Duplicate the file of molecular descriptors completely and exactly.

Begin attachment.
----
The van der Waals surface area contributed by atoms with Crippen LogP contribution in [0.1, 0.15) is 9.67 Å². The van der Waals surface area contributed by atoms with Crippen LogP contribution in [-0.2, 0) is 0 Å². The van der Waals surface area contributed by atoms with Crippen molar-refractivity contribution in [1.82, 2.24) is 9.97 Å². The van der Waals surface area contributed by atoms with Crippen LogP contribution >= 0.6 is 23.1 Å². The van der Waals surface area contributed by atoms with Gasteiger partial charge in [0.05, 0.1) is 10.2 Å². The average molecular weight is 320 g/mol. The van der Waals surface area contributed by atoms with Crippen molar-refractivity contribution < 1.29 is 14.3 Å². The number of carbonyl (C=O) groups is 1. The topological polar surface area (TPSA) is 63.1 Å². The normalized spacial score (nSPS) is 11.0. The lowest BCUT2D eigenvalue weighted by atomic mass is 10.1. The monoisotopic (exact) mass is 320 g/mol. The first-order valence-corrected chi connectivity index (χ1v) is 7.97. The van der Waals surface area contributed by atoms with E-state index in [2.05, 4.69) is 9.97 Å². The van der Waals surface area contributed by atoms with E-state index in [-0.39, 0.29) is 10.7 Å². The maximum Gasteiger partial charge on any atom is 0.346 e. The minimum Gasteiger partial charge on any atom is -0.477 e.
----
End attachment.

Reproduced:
The van der Waals surface area contributed by atoms with Crippen LogP contribution in [0.1, 0.15) is 9.67 Å². The van der Waals surface area contributed by atoms with Crippen LogP contribution in [-0.2, 0) is 0 Å². The van der Waals surface area contributed by atoms with Crippen molar-refractivity contribution in [1.82, 2.24) is 9.97 Å². The van der Waals surface area contributed by atoms with Crippen LogP contribution >= 0.6 is 23.1 Å². The van der Waals surface area contributed by atoms with Gasteiger partial charge in [0.05, 0.1) is 10.2 Å². The average molecular weight is 320 g/mol. The van der Waals surface area contributed by atoms with Crippen molar-refractivity contribution < 1.29 is 14.3 Å². The number of carbonyl (C=O) groups is 1. The topological polar surface area (TPSA) is 63.1 Å². The normalized spacial score (nSPS) is 11.0. The lowest BCUT2D eigenvalue weighted by atomic mass is 10.1. The monoisotopic (exact) mass is 320 g/mol. The first-order valence-corrected chi connectivity index (χ1v) is 7.97. The van der Waals surface area contributed by atoms with E-state index in [2.05, 4.69) is 9.97 Å². The van der Waals surface area contributed by atoms with E-state index in [-0.39, 0.29) is 10.7 Å². The maximum Gasteiger partial charge on any atom is 0.346 e. The minimum Gasteiger partial charge on any atom is -0.477 e.